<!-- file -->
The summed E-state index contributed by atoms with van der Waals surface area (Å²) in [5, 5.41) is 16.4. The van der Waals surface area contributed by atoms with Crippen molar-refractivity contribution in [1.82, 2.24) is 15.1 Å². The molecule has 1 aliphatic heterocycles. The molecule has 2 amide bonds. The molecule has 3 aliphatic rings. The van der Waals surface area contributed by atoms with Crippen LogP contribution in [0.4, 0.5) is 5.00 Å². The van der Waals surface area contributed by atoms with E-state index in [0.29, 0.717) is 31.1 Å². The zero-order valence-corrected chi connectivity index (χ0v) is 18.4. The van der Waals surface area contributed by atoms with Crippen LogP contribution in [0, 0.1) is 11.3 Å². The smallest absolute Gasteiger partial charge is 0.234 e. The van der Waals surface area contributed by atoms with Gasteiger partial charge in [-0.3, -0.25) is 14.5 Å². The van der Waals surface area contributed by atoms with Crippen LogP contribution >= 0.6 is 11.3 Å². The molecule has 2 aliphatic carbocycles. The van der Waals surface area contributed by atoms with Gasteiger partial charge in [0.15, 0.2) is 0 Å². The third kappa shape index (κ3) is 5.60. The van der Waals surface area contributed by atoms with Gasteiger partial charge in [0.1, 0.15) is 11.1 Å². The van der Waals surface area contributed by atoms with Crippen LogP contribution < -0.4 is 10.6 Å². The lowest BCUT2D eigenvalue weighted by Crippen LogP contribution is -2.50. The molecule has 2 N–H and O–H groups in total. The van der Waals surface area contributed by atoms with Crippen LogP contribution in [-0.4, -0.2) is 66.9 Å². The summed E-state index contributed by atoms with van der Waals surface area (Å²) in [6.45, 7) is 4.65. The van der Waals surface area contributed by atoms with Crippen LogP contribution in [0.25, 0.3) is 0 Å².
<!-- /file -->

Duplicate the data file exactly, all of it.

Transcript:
The summed E-state index contributed by atoms with van der Waals surface area (Å²) in [5, 5.41) is 16.4. The van der Waals surface area contributed by atoms with Crippen molar-refractivity contribution in [1.82, 2.24) is 15.1 Å². The molecule has 1 aliphatic heterocycles. The molecule has 2 amide bonds. The molecule has 3 aliphatic rings. The van der Waals surface area contributed by atoms with Crippen LogP contribution in [0.4, 0.5) is 5.00 Å². The van der Waals surface area contributed by atoms with E-state index in [0.29, 0.717) is 31.1 Å². The zero-order valence-corrected chi connectivity index (χ0v) is 18.4. The van der Waals surface area contributed by atoms with Crippen LogP contribution in [0, 0.1) is 11.3 Å². The smallest absolute Gasteiger partial charge is 0.234 e. The van der Waals surface area contributed by atoms with Gasteiger partial charge in [-0.3, -0.25) is 14.5 Å². The van der Waals surface area contributed by atoms with Crippen LogP contribution >= 0.6 is 11.3 Å². The molecule has 2 aliphatic carbocycles. The van der Waals surface area contributed by atoms with Gasteiger partial charge in [0.15, 0.2) is 0 Å². The third kappa shape index (κ3) is 5.60. The van der Waals surface area contributed by atoms with Gasteiger partial charge in [0.1, 0.15) is 11.1 Å². The van der Waals surface area contributed by atoms with Crippen LogP contribution < -0.4 is 10.6 Å². The lowest BCUT2D eigenvalue weighted by Crippen LogP contribution is -2.50. The molecule has 2 N–H and O–H groups in total. The van der Waals surface area contributed by atoms with Crippen LogP contribution in [-0.4, -0.2) is 66.9 Å². The summed E-state index contributed by atoms with van der Waals surface area (Å²) in [6.45, 7) is 4.65. The van der Waals surface area contributed by atoms with Crippen LogP contribution in [0.25, 0.3) is 0 Å².